General Joseph Dunford visits China amid tensions between U.S., North Korea over missile tests.
China and the United States agreed Tuesday to increase communication between their militaries to avoid miscalculations that could trigger a war.
Joint Chiefs of Staff Chairman General Joseph Dunford and General Fang Fenghui, chief of the People's Liberation Army's Joint Staff Department, signed a framework agreement to build a new communication mechanism between the two sides’ military personnel, China Daily reported.
The first meeting to set up the framework is scheduled for November, according to the U.S. Department of Defense.
The visit to China by Gen. Dunford was his first since President Donald Trump assumed office.
In the meeting, General Fang was quoted as saying that President Xi Jinping and Trump "valued the friendly development of the two militaries."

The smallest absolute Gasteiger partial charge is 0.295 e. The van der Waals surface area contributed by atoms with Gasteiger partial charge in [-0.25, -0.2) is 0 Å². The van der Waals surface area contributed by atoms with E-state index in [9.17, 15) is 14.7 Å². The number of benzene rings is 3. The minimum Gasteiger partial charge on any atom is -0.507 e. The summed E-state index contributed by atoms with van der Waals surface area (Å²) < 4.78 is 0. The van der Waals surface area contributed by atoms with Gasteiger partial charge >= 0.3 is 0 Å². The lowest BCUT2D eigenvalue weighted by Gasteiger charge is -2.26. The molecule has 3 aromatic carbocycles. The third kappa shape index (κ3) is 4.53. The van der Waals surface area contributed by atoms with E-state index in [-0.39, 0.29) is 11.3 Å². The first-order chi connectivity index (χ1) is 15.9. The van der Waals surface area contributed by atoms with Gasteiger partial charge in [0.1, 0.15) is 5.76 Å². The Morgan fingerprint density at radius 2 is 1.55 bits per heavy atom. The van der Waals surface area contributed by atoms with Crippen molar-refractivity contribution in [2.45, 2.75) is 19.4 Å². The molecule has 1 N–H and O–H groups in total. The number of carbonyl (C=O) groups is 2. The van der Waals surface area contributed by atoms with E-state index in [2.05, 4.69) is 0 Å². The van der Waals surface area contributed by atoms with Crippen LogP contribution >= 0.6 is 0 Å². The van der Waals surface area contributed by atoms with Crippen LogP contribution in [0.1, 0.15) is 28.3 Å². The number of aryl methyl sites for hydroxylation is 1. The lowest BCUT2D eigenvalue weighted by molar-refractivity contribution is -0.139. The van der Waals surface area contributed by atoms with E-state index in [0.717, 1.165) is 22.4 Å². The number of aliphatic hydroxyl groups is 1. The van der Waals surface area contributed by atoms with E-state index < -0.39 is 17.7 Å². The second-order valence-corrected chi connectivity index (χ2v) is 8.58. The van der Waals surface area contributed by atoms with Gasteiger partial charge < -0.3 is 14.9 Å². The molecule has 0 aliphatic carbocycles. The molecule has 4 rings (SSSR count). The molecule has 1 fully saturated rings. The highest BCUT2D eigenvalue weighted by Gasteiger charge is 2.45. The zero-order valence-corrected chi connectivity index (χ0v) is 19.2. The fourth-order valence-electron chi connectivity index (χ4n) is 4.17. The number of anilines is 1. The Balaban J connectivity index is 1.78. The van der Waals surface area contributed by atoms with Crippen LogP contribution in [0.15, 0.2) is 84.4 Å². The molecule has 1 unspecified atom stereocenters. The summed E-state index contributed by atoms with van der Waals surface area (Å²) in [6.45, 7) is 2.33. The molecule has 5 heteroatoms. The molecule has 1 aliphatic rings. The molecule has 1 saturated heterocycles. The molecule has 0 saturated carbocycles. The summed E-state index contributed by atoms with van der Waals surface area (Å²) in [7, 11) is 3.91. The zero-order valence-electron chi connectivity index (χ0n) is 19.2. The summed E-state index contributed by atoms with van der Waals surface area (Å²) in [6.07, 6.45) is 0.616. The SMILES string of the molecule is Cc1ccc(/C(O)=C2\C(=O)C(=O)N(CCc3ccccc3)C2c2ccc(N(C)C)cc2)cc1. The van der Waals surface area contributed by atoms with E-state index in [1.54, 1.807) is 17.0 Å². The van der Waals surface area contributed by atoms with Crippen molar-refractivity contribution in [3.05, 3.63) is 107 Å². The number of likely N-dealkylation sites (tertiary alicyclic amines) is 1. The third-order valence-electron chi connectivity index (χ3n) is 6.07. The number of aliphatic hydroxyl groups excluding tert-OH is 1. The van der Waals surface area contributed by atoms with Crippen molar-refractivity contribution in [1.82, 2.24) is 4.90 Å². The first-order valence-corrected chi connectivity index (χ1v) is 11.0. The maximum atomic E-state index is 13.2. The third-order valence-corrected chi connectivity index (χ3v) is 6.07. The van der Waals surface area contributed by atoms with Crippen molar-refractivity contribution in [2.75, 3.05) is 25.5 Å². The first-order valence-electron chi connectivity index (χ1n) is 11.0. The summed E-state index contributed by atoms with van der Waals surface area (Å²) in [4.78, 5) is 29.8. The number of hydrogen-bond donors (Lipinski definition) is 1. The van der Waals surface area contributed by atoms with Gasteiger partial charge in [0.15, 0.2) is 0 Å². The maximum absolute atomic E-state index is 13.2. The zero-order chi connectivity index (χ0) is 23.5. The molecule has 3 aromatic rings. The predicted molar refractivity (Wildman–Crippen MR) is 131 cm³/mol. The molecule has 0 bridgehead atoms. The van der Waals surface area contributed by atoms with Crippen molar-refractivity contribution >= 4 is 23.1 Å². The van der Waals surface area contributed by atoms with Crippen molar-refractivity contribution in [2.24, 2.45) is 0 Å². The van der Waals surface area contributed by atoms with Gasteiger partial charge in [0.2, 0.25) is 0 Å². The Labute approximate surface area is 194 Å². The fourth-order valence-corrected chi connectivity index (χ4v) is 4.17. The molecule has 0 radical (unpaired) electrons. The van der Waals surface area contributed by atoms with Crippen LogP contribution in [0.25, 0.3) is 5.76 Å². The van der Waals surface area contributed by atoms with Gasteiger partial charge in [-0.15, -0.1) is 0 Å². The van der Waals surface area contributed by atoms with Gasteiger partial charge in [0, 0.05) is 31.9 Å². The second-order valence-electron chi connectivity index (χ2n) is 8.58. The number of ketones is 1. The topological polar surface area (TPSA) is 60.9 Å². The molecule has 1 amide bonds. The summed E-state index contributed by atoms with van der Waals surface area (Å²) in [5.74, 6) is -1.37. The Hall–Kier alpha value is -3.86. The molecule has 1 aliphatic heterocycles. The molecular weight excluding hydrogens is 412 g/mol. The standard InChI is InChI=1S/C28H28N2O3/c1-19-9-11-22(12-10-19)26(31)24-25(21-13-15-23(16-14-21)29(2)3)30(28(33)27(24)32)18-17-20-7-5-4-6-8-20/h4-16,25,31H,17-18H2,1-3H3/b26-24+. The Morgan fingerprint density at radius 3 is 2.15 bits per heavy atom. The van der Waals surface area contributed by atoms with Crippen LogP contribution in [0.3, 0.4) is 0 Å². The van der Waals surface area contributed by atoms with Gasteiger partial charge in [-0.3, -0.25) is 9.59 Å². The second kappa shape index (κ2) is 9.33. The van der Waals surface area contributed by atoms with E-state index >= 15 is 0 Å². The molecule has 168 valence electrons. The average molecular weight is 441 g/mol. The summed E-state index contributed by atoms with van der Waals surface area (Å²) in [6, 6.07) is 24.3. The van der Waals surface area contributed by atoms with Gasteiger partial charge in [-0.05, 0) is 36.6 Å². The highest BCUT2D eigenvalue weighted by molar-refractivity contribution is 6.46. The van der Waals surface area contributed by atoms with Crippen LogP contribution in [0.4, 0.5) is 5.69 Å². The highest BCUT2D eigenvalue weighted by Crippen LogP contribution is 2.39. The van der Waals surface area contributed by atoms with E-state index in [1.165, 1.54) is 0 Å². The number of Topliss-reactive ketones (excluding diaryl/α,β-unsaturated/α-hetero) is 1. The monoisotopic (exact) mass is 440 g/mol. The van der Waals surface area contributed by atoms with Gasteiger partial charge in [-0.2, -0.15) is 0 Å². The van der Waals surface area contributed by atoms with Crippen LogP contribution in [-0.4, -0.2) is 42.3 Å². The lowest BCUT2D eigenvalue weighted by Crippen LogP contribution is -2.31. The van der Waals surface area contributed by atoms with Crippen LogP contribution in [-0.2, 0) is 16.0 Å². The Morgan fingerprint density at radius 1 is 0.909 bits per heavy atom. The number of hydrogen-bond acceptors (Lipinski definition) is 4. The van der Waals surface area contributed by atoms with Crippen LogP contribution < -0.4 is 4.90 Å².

The visit came amid rising tensions between the U.S. and North Korea over its recent intercontinental ballistic missile tests.
Following the North’s tests of intercontinental ballistic missiles on July 4 and July 28, the UN on Saturday imposed new sanctions on Pyongyang with a sweeping ban on exports of coal, iron, lead and seafood that could eliminate $1 billion in annual revenues.
Chinese officials opposed the sanctions and instead called for dialogue and negotiations.
But the U.S. has adopted a tough stance in an attempt to pressure the North to abandon its nuclear and missile programs.
"Military solutions are now fully in place, locked and loaded, should North Korea act unwisely," Trump tweeted on August 8, before retweeting Pentagon photographs of B1 bombers that are said to be key to U.S. plans to strike the North.
"Hopefully Kim Jong-un will find another path!" he added, referring to the country's authoritarian leader.
Pyongyang has decided to postpone plans to fire missiles into waters off the U.S. island territory of Guam and will wait to see what the U.S. does next.